Our anchorage off Felicité Island is beautiful.
Cocos Island and marine park, where we were originally planning to anchor and spend the afternoon snorkeling.
It’s not that far, so several of us decide to take the dinghy over and explore. Pretty soon the whole group decides to go and we are zipping across the crystal clear water, the rocky outcroppings getting closer every moment.
Not that we are exactly sure how to best reach (let alone land) at the beach we saw earlier.
We zig-zag between rocky outcrops, debating the best approach.
It is so beautiful here. I wish we could kick back and enjoy it, but one member of our group is starting to panic: “We need to go back. This is dangerous. What if the engine dies ? We don’t have a phone. We don’t have a tide table. . . . We have to turn back.”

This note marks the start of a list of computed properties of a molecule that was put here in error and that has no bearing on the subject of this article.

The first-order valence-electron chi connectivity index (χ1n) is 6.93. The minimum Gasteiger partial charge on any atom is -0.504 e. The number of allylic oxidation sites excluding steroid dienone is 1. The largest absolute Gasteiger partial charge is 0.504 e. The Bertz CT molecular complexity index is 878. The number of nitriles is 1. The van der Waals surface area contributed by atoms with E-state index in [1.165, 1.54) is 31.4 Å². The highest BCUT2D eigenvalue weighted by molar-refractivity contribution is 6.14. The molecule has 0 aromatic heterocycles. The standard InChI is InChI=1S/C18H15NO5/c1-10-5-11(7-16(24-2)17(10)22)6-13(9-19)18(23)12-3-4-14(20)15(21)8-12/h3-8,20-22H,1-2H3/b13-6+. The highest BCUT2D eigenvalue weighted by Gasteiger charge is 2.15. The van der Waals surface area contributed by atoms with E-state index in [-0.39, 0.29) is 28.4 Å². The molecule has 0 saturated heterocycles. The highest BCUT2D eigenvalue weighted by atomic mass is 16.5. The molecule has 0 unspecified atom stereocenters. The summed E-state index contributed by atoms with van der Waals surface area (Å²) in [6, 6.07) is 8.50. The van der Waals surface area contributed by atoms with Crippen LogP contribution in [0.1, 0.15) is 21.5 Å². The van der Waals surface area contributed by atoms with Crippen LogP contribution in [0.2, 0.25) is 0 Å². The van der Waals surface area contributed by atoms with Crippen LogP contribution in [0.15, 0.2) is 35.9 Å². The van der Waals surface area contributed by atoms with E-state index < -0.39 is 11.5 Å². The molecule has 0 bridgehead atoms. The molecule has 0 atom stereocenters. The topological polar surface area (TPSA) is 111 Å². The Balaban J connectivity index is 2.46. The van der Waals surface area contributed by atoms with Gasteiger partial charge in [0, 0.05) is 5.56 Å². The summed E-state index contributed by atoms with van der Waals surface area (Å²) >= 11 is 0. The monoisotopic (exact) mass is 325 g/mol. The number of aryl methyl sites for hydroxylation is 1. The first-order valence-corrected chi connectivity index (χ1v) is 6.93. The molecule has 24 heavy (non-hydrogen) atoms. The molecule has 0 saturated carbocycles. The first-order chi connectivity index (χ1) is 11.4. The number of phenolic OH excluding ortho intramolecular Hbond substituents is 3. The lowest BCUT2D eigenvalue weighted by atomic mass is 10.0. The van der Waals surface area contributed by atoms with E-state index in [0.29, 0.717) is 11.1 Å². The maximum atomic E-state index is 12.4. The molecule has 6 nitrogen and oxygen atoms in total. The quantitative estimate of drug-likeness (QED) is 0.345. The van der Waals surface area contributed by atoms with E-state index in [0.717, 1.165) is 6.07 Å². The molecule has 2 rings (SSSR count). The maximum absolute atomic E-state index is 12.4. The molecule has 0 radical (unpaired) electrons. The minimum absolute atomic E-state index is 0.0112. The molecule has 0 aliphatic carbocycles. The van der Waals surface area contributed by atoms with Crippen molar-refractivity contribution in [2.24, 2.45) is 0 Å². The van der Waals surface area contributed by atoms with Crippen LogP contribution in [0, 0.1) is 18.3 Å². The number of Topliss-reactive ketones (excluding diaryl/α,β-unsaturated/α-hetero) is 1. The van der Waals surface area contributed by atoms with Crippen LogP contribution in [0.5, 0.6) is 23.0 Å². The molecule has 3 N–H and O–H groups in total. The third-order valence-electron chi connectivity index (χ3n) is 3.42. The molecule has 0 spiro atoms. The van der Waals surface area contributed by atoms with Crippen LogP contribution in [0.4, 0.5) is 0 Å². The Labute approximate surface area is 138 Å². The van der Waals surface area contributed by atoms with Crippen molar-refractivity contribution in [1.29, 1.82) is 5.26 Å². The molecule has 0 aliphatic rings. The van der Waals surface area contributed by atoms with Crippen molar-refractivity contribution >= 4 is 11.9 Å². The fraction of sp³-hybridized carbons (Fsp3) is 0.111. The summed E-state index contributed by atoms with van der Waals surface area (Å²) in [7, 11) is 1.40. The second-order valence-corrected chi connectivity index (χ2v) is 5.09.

I’m not sure at first if she is really scared or if she is just frustrated because she wanted to go snorkeling and couldn’t get anyone else to go. While it is true that we don’t have a phone or a tide table; the water is warm, clear, and shallow. We can clearly see the bottom. I suspect any of us could swim back to the flotilla if need be. Certainly any of us could climb up on the rocks and wave until someone saw us. There is simply no reason to be nervous, let alone panic-stricken.
But she does seem terrified, so now we have the duel challenge of finding a path in through the coral while dealing with her panic. With the direction of the current and wind, it would be easiest to come farther around the island, past the beach, and then use the wind and current to guide us in. However, the best way to deal with the panic seems to be to get ashore as quickly as possible.
The island is so tantalizing close, but the tide is high, making the tiny beach even smaller and, from this angle, we are working against the current. It would be possible to land here. . . but not quickly and not easily in a small dinghy with someone who is becoming more upset by the moment.
So I will not be exploring this perfect little island.
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